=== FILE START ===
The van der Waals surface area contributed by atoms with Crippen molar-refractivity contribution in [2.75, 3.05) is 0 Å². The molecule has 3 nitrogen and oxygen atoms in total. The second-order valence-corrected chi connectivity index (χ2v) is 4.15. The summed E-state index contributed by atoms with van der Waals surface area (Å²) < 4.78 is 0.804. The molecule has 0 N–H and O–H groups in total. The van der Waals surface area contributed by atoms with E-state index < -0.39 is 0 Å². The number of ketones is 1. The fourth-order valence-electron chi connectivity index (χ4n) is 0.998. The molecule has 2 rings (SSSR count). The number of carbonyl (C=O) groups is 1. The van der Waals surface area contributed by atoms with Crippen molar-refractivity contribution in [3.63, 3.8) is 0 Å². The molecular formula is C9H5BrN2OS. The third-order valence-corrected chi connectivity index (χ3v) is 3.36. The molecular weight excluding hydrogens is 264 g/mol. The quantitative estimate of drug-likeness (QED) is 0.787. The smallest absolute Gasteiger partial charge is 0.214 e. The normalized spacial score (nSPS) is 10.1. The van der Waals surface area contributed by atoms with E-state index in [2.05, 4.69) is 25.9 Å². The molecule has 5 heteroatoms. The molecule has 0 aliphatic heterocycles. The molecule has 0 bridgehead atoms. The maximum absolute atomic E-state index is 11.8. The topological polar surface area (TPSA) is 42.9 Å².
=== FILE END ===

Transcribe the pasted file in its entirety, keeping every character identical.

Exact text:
The van der Waals surface area contributed by atoms with Crippen molar-refractivity contribution in [2.75, 3.05) is 0 Å². The molecule has 3 nitrogen and oxygen atoms in total. The second-order valence-corrected chi connectivity index (χ2v) is 4.15. The summed E-state index contributed by atoms with van der Waals surface area (Å²) < 4.78 is 0.804. The molecule has 0 N–H and O–H groups in total. The van der Waals surface area contributed by atoms with E-state index < -0.39 is 0 Å². The number of ketones is 1. The fourth-order valence-electron chi connectivity index (χ4n) is 0.998. The molecule has 2 rings (SSSR count). The number of carbonyl (C=O) groups is 1. The van der Waals surface area contributed by atoms with Crippen molar-refractivity contribution in [3.63, 3.8) is 0 Å². The molecular formula is C9H5BrN2OS. The third-order valence-corrected chi connectivity index (χ3v) is 3.36. The molecular weight excluding hydrogens is 264 g/mol. The quantitative estimate of drug-likeness (QED) is 0.787. The smallest absolute Gasteiger partial charge is 0.214 e. The normalized spacial score (nSPS) is 10.1. The van der Waals surface area contributed by atoms with E-state index in [2.05, 4.69) is 25.9 Å². The molecule has 5 heteroatoms. The molecule has 0 aliphatic heterocycles. The molecule has 0 bridgehead atoms. The maximum absolute atomic E-state index is 11.8. The topological polar surface area (TPSA) is 42.9 Å².